The effect is startling, unexpected. You are listening to news of the world and then, during a pause, an unheralded speaker — a local elder or high school kid or sandwich-maker or scientist — pops in. The voices of our neighbors, taking us by surprise, are given equal weight with events overseas.
Man: Well, I’m a carpenter, I spend most of my time working on houses, to make a living, but when I work on a boat, I feel like I’m doing something that satisfies me deep down in my soul. Everything you do on a boat is challenging—they’re all curves, there’s steam bending. Plus, they’re so beautiful. I’ve always had a passion for boats my entire life, as long as I can remember. Everyone should have a passion in life, and mine’s boats I guess . . . (music up) . . . And dogs, I like dogs a lot. . . . (soft laughter). I’m Carlo D’Antonio from Martha’s Vineyard, and you’re listening to 90.1 WCAI . . .
(Pet birds tweeting in background.)
Woman: We’ve had to help people select items for their animals, and this woman and her husband came in . . .
Announcer: That’s Elaine Boehm at a pet shop on Nantucket.
Woman: She was looking for a training collar, the pinch-collar type and she couldn’t make up her mind what size to get, so she looked over at her husband and she said, "Dear, come over here," and she looked at me and she said, "You know, his neck is about the same size as the dog’s; put this on," she says, and the guy stood there and took it (sounding incredulous). And she puts the prong pinch collar around his neck, and she gives him a yank (breaks into laughter), and he says: "Yes sweetheart, this works, this works, thank you very much." That was the end of that. (Peals of laughter.)
Announcer: You’re listening to 90.1WCAI . . . (Birds tweet out to the end.)
The concept has become incredibly popular here. Everyone wants to be in one of these i.d.’s or has someone to nominate. They have spawned local stars, uncovered community storytellers. We installed a Listener Line that people can call and leave stories on voice mail. We just pick the good ones and put them on the air.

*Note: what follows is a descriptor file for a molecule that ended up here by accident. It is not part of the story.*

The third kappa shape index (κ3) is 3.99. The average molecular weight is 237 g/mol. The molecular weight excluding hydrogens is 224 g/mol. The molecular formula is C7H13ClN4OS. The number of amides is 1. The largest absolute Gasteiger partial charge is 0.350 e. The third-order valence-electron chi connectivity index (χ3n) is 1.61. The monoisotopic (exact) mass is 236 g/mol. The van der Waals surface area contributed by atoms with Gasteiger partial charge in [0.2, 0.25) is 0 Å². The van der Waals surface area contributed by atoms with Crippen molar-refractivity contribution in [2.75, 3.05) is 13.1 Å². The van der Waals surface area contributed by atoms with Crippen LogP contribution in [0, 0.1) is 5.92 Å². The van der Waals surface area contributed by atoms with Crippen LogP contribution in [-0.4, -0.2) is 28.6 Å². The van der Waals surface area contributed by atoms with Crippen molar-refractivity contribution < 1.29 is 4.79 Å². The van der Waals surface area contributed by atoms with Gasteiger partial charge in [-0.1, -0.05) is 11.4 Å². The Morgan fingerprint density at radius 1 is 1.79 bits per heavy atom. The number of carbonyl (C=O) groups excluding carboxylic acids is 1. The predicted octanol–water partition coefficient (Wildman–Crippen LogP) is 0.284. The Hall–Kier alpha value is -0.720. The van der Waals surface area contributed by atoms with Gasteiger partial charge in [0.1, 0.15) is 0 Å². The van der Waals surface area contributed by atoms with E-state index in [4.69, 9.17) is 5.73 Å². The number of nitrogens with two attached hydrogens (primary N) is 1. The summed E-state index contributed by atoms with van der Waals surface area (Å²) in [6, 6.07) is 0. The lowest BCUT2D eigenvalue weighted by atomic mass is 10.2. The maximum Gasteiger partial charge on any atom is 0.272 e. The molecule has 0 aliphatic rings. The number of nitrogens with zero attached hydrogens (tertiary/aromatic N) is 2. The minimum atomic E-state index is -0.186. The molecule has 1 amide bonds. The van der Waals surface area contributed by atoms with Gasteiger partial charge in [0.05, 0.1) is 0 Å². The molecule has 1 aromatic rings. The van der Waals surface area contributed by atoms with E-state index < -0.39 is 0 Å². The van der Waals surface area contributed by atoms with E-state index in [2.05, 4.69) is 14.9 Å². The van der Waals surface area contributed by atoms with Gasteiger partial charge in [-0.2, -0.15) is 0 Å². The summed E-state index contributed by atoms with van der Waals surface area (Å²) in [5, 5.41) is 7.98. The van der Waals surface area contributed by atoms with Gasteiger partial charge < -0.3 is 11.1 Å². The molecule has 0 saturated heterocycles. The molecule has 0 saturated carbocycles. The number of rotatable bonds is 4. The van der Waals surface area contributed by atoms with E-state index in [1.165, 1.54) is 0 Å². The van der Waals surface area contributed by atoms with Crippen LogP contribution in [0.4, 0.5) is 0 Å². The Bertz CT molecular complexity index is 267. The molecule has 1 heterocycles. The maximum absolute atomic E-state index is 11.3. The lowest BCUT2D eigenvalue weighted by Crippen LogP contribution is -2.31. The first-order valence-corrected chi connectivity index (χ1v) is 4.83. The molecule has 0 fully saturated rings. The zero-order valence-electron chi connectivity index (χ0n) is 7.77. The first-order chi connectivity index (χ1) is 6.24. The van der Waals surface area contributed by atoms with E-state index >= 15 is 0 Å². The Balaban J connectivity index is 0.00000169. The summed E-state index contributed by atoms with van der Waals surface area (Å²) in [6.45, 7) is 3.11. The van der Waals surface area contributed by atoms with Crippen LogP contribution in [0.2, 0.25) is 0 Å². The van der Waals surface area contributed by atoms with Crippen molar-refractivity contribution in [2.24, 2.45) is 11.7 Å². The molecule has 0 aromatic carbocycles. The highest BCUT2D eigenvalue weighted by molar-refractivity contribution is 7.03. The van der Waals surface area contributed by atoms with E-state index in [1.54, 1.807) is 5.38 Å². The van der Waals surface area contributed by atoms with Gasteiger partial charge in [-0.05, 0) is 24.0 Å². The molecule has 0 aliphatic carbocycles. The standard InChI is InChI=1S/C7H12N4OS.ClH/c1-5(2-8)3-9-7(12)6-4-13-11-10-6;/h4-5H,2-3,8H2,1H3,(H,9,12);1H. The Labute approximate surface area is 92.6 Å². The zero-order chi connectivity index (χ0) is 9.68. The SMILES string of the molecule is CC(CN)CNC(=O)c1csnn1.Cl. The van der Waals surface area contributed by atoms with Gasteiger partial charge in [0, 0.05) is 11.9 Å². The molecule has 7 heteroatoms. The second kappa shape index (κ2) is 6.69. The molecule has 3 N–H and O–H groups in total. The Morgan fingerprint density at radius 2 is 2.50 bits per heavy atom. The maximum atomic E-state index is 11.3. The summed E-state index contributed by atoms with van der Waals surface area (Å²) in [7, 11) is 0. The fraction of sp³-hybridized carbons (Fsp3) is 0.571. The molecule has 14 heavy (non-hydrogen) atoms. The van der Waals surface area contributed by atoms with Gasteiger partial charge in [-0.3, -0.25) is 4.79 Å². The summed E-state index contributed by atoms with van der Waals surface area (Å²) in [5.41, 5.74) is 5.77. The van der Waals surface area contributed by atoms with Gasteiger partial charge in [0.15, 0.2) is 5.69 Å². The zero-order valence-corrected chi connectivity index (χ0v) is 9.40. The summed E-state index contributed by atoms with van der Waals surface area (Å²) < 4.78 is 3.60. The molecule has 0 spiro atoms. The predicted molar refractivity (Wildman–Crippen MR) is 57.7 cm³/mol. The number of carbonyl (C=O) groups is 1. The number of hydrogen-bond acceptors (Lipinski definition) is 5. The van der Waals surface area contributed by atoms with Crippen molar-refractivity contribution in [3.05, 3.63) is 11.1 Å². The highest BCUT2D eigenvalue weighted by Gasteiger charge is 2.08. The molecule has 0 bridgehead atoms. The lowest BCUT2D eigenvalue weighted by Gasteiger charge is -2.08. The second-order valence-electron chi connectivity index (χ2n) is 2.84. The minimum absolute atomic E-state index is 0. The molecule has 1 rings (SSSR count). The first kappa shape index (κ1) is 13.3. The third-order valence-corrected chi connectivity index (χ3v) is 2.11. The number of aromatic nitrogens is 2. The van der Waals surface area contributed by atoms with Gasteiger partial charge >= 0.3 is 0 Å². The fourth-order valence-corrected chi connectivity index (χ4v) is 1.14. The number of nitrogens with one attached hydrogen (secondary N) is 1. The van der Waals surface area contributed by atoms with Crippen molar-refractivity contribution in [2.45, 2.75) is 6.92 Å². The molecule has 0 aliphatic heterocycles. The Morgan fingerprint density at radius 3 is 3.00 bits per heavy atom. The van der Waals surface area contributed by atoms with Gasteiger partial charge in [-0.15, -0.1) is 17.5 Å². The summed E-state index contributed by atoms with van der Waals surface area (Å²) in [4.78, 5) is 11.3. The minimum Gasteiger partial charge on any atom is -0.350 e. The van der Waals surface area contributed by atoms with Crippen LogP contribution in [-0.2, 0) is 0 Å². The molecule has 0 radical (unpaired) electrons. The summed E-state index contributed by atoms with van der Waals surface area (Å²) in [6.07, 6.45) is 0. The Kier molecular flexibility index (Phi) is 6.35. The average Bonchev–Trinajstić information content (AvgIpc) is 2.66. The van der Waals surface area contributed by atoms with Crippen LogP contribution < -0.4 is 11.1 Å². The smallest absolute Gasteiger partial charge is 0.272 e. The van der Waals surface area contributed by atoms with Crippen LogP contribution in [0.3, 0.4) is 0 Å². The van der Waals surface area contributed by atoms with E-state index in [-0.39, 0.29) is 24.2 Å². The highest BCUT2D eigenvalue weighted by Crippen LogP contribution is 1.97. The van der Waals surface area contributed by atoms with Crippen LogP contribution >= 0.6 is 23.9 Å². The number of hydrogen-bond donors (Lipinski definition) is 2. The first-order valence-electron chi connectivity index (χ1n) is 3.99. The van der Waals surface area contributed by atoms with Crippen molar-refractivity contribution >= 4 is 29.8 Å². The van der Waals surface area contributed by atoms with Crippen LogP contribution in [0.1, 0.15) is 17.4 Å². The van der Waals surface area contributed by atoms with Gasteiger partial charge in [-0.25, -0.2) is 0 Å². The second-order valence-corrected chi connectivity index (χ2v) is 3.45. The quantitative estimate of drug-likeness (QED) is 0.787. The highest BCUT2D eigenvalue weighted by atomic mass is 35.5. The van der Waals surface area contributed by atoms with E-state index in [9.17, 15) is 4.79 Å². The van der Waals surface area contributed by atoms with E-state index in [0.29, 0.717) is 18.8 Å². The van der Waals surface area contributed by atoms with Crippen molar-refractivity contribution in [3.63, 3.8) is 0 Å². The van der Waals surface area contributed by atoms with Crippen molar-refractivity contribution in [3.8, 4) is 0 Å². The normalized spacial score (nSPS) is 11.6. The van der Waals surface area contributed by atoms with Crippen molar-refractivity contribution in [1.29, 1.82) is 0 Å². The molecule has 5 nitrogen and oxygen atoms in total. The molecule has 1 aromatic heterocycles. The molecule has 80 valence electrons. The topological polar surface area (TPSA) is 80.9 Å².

Man: This is Dick Backus on Woods Hole Road with a story. . . . Perhaps you remember the Store of Three Wonders in Falmouth, gone now for many a year. I think it was on the corner of Walker Street and Main Street, where that confectionary now is . . . its shelves running over with pants, shirts, socks, overalls, watch caps, foul-weather gear, boots and work shoes, stretched from floor to ceiling, and their denim-, khaki-, canvas-, rubber-laden ranks were so close that you had to twist the shoulders a little to pass between. The proprietor gave away yardsticks and one-foot rulers that bore the place’s name and motto: "You wonder if I have it, I wonder where it is, you wonder how I found it."
Announcer: If you have a story to tell, call our Listener Line . . .
We have made hundreds of these now. One not-altogether-silly goal is to put all our listeners on the air eventually, to create a spoken archive of community life that is kept in constant circulation. To that end, we loan out portable tape recorders to whomever promises to use them. We buy machines off eBay for this purpose.
Because the pieces are bite-sized, almost any interested local volunteer/intern/citizen can spend a minimal amount of time and make a good one, with a little help from us. The process teaches quite a bit about the power and technique of radio—a good lede, narrative curve, use of imagery, development of character, employment of sound — and so they are a wonderful training tool, with a concrete and useful outcome and the pride of authorship to boot.